On Saturday we threw together reading material we never get to and took ourselves far, far away to the cool reaches of Hosmer Grove in Haleakala National Park. The pilikia of household exigencies receded as we ascended through the pastures and the clouds.
A large ama'u fern clinging to a bank was the sign that we had entered native plant territory, a rarified clime, high, bright, serene. We live here. Why don't we do this more often?
The campground was full, some folks brandishing a Hawaiian flag at theirs, kids playing and laughing and making noise. We found a hideaway farther down the road, a little patch of grass with pukiawe and 'a'ali'i all around.
The bird chorus I was hoping for was silent, but the wind blew an Aeolian harp in the pines. The clouds were low, wisps blowing briskly to the west, caught by the trees. The wind stirred the tall grass, dry with seed. Red, the tips of the a'ali'i. It felt like Carmel. I could smell the pine.
I need time like this in my life.
I turned to Jill Engledow's fine book, "Haleakala, A History of the Maui Mountain," to learn out about Hosmer Grove, formerly known as McGee Spring, or Pine Trees Camp and Picnic Round Road.
Once, magnificent native forests covered Maui. Their tall trees created a canopy that blocked the drying effect of the sun, while dense vegetation below sheltered the ground from erosion and rainfall. The forest acted like a great sponge, absorbing water that soaked into the ground, replenishing the aquifer, trickling into streams, seeping underground to feed springs that bubble up even in the driest of places.
The intricately woven forest - "plants growing on plants growing on plants," as Jill quoted Fern Duvall - sheltered more than 10,000 species, an "unmatched collection of life" while supplying freshwater to lands below and protecting the ocean reefs from runoff.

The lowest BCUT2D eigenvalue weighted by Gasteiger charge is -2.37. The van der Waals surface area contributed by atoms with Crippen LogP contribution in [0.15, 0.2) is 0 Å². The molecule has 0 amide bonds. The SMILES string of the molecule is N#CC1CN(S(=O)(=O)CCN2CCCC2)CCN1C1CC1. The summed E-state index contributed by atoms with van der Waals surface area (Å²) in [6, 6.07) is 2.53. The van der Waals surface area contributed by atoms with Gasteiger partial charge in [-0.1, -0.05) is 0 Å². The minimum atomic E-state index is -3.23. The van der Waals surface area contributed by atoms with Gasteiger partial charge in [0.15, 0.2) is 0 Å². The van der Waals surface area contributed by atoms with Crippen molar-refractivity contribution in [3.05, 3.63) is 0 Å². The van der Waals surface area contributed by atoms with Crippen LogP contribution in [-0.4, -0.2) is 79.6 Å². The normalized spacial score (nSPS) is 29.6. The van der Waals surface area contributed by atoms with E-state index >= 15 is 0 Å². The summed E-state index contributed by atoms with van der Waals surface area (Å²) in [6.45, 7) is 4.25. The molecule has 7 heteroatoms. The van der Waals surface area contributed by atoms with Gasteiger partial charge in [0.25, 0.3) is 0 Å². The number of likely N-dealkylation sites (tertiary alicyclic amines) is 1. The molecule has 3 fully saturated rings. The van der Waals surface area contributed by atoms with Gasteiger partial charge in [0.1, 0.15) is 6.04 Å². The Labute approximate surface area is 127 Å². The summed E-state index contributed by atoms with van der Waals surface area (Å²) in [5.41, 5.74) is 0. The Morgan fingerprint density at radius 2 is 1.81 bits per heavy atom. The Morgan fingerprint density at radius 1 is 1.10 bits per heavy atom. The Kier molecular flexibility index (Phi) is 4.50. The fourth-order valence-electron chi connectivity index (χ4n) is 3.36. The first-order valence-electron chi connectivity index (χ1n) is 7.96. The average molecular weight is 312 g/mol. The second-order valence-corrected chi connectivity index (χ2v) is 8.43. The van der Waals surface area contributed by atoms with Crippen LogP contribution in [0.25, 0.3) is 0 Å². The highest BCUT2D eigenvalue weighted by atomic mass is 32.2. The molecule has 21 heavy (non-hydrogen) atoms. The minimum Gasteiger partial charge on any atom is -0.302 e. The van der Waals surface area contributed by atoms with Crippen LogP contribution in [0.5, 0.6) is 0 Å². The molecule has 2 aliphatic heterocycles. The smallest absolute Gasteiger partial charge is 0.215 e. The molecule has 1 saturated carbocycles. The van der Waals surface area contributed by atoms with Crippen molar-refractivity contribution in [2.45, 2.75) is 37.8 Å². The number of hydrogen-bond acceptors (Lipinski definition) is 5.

How elegant are nature's ways.
But between 1100 and 1650, agriculture in the lowlands displaced their native forests, and those higher up were devastated in the years that followed, victim of the sandalwood trade of the 1800s, and ship captains who brought gifts of sheep, cattle and goats, which found their way to the highlands and wreaked havoc. The water supply diminished as upland forests turned to grasslands and . . .
I looked to my right. "I love the way the air feels, moist and pure and clean," the driver said, leaning back in his chair.
In 1904, the Territorial Legislature hired Ralph Hosmer as the first territorial forester, who knew from experience in California the importance of forests in supplying water for agricultural irrigation. In Hawaii, he created a forest reserve system of more than a million acres, 150,000 of them on Maui.
Forest decline was inevitable; it was thought. The only way to maintain one was to replace natives with fast-growing introduced species. Hosmer planted a variety of species, including eucalyptus and pines, at the grove near Waikamoi that was eventually named for him.
The new forests staved off erosion, but they tended to spread, encroaching on the native forests, and did not support native birds. The now-acidic soil further depleted the ranks of the natives. A ring of forest reserves encircling Haleakala, did, however, preserve part of that wonderfully diverse ecosystem. Fencing and hunting did the rest.
"I've got a word for you," he said. "Dendrochronology: the science of dating events based on the study of tree rings."
I looked over. There he was with his beloved Webster's Seventh New Collegiate Dictionary, 1971, the best ever, the definitions jewels of old-fashioned literacy. It's so good, you can find a list of currencies of the world, diagrams of Greek architecture, elements of Morse code, the Beaufort scale of rating storms, and diagrams of the stage and the cow.
He showed me his list. "I've been wanting to do this for months. Why not today?"
Oneiric: of or relating to dreams. Importunate: troublesome. Demotic: in the popular style (non-rarified). Parallelopiped: a prism whose bases are parallelograms. Moue: a little grimace or pout. Euonymous: a genus of evergreen shrubs and trees. Evection . . . oh, never mind.
The day waned, the air cooled. The smell of smoke wafted over from the campground. The sun broke through the clouds in a brilliant finale and turned the grass seeds gold. Two nene soared in tandem overhead as we walked to the car, and the sky was full of angel wings.
Fulfillment. Our afternoon of small, good things was at an end.
* Laurel Murphy is a former staff writer for The Maui News whose "Keiki o ka 'Aina" column appears each Tuesday. She can be reached at email@example.com.